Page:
As I had mentioned in an earlier post, Satyajit Ray was mostly about questions and seldom answers. Nothing exemplifies this better than this question of Seemabddha, where a corporate executive took the ‘right’ steps in his life & career but was forced to answer if that was good or bad. The question returned again and again as the answers kept getting tougher to face.
Tumi amai bolo Uttam Kumar. – Basanta Bilap
Women sometimes imagine their boyfriend to be Adonis. Or in the case of 1960s Bengal, Uttam Kumar. Only in the zaniest situation does the boyfriend imagine his girlfriend imagining him to be Uttam Kumar. And if that does not happen, then he makes it happen. One of Bengal’s best-loved Chinmay Roy was the exact antithesis to Uttam Kumar but with this line, he ensured that he had almost as many fans.
Ami Jhinder bandi noii. Ami Jhinder raja. – Jhinder Bandi
A rocking adaptation of Prisoner of Zenda, Uttam Kumar was recruited as a stand-in for the missing king of Jhind and an army of loyal retainers attempted to mould him. And just when the directions and training became a little too intrusive, he turned around and said what Bengal knew all along. He wasn’t a prisoner of fame. He was the King.
Rape aar molestation-er moddhey tofat-ta thik ki? – Dahan
Probably Rituparno Ghosh’s best film, Dahan was an amazingly real picture of modern society and its hypocrisy. When a couple was physically assaulted in full public view, a circus erupted. In addition to the attempts to shield the guilty, there was voyeurism from supposedly concerned parties. In this case, a husband’s colleague said this line and very subtly channeled his outrage to titillation.
Pratham inaam dewar adhikar grihaswamir. – Jalsaghar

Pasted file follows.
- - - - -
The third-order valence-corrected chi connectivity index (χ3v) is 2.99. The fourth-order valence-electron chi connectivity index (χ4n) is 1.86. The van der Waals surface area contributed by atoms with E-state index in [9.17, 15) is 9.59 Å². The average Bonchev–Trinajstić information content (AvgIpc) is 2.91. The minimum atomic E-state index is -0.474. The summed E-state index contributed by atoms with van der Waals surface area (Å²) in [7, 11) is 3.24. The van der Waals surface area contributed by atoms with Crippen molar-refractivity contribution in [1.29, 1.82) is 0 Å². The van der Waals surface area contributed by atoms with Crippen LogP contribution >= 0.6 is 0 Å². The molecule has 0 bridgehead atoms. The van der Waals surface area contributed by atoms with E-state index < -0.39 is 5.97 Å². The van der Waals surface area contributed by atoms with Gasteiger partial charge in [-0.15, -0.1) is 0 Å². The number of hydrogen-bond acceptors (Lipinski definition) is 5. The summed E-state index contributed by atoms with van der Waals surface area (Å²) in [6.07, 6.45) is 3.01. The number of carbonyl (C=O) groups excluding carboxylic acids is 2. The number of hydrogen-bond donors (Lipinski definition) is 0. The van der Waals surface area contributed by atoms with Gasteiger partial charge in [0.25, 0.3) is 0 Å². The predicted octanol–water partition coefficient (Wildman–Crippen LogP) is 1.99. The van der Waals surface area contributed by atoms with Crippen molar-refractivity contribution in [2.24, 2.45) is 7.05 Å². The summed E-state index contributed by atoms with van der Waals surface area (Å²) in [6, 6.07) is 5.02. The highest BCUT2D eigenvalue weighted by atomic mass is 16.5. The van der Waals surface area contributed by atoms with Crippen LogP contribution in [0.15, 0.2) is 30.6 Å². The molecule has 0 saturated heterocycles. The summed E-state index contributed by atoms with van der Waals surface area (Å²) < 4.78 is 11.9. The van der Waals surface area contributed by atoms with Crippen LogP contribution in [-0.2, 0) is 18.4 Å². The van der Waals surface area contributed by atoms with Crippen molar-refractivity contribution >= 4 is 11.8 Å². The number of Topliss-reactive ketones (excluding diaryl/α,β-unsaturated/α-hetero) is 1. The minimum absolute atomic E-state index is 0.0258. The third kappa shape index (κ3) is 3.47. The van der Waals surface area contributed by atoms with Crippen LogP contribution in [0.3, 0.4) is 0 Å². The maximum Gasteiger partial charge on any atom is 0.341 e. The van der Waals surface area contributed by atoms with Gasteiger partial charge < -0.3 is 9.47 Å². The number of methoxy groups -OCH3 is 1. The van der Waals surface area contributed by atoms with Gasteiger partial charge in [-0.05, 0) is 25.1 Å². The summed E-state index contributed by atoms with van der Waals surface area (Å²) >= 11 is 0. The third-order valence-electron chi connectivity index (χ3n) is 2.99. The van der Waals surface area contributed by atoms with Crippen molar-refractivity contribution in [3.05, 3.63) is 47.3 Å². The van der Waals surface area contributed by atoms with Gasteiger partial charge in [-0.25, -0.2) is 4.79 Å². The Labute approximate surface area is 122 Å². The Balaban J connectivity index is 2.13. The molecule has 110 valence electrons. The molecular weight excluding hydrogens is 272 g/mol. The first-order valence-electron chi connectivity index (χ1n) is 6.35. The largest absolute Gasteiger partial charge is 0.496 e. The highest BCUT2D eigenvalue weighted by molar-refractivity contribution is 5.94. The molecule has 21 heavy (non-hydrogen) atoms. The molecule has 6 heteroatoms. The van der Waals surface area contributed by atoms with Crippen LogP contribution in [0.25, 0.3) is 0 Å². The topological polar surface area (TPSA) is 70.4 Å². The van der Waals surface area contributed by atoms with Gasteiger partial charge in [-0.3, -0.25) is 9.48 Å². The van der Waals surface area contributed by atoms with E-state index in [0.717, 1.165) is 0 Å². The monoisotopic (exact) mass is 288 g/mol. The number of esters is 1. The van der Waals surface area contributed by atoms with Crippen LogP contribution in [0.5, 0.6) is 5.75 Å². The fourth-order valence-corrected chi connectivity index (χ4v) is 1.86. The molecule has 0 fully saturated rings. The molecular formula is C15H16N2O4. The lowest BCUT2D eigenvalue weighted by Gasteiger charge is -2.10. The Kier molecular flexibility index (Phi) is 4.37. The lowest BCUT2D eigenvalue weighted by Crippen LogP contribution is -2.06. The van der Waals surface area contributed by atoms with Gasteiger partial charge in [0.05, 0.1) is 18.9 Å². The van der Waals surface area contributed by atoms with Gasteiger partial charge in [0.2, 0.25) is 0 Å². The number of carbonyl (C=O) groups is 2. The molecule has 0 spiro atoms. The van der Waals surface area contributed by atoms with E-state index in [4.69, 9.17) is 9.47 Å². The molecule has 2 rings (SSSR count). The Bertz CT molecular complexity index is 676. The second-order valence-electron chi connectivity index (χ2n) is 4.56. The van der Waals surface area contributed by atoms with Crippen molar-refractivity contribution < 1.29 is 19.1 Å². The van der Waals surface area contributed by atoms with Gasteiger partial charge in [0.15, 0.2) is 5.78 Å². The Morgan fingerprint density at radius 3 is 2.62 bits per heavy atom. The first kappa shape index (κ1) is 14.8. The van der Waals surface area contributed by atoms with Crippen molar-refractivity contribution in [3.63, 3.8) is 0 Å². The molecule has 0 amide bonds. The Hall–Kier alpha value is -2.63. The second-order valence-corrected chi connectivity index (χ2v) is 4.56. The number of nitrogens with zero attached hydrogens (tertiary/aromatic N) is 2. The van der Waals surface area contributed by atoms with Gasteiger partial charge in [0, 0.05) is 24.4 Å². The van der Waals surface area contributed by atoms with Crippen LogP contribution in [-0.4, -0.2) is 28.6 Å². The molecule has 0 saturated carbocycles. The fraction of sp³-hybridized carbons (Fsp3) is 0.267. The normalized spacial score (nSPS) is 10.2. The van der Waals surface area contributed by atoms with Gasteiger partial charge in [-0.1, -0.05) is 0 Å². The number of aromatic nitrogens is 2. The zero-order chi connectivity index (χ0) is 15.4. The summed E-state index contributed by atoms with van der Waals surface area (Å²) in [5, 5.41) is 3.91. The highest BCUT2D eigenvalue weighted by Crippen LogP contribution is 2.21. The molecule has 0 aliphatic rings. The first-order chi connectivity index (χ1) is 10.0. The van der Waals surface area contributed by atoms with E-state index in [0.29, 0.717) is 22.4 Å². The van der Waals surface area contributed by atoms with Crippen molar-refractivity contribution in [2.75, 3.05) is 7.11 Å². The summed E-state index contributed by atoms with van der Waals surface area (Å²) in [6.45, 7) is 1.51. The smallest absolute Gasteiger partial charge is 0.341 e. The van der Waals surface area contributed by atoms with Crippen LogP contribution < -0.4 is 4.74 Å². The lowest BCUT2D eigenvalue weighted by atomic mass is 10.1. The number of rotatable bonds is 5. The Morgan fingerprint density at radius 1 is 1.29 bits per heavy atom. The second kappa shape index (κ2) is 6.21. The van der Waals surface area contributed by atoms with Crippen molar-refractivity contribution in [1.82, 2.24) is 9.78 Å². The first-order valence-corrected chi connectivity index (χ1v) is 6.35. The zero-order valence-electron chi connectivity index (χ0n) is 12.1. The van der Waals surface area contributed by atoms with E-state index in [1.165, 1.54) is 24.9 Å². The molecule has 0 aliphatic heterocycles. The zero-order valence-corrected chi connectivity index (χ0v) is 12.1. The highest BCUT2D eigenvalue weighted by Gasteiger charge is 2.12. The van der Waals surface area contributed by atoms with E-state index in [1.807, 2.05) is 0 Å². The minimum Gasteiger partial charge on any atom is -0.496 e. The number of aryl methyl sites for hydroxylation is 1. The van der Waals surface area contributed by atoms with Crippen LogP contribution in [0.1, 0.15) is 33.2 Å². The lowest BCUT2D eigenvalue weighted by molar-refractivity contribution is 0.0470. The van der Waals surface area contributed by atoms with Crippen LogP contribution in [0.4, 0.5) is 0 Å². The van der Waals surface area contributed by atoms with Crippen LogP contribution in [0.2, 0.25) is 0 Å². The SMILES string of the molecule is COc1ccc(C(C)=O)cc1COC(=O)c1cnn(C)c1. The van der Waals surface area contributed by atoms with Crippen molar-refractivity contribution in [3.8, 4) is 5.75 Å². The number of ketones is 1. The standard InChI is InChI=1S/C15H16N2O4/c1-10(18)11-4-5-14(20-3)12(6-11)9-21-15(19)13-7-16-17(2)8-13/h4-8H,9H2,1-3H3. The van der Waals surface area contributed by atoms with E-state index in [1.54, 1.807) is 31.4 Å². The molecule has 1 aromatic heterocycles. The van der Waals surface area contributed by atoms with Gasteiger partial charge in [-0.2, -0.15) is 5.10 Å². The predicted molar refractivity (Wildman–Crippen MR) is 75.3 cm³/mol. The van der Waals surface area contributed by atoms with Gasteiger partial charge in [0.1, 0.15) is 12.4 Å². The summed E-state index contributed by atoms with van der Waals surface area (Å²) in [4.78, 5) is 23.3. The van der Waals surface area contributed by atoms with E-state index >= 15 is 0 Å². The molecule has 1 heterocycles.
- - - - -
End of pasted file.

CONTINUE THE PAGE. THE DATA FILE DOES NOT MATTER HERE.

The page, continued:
Satyajit Ray’s forte wasn’t bravura. His characters were real, not prone to bombast. But they were never beyond showing an upstart his place.
Chhabi Biswas, Bengal’s most legendary character actor, gave a commanding performance as an impoverished zamindar. And at the end of a stunning performance in his jalsaghar, he flicked his ivory-encrusted stick to stop a nouveau riche rival from throwing money at the performer. The host has to do it first, he intoned. And with regal air intact, he handed over his last pouch of gold coins.
Lokey boley Cruci-fiction. Ami boli Cruci-fact. Karon ami toh nijer chokhey dekhechhi. – Mahapurush
He loved having roasted hippos. He edited the Manu Samhita. He knew Buddha when he was a chhokra. He was there when Nebu(chadnazzar) was a nabalok. He taught Einstein relativity. And he was there at the time of Nativity.
Many consider the film version to be inferior to the novel (Birinchi Baba) but I disagree – on the basis of this one line. Okay this one and “Kashi Benaras, not kashi khuk khuk”.
Dada, ami bnachtey chaai. – Meghey Dhaka Tara
And finally, this is the line I love most. You could call me a masochist but Ritwik Ghatak blurred the line between compelling and gut-wrenching with each one of his films and nothing demonstrates it better than this one line. A perfect ending to a perfect film, it is – on one hand – depressing. On the other, it is a message of hope.
Hamare yahaan Bidya Vidya shob ek hain, madam. – Kahaani
To lighten the mood, my post-final entry is from what I consider a Bengali film. This, for once, needs no context because everybody and their missing husbands seem to have seen the film (or at least the trailer).
Waiting for what? Write your favourites down also, no?
All of the above are from memory. Please excuse errors. (Will try to link from YouTube for some of them, if I get time.)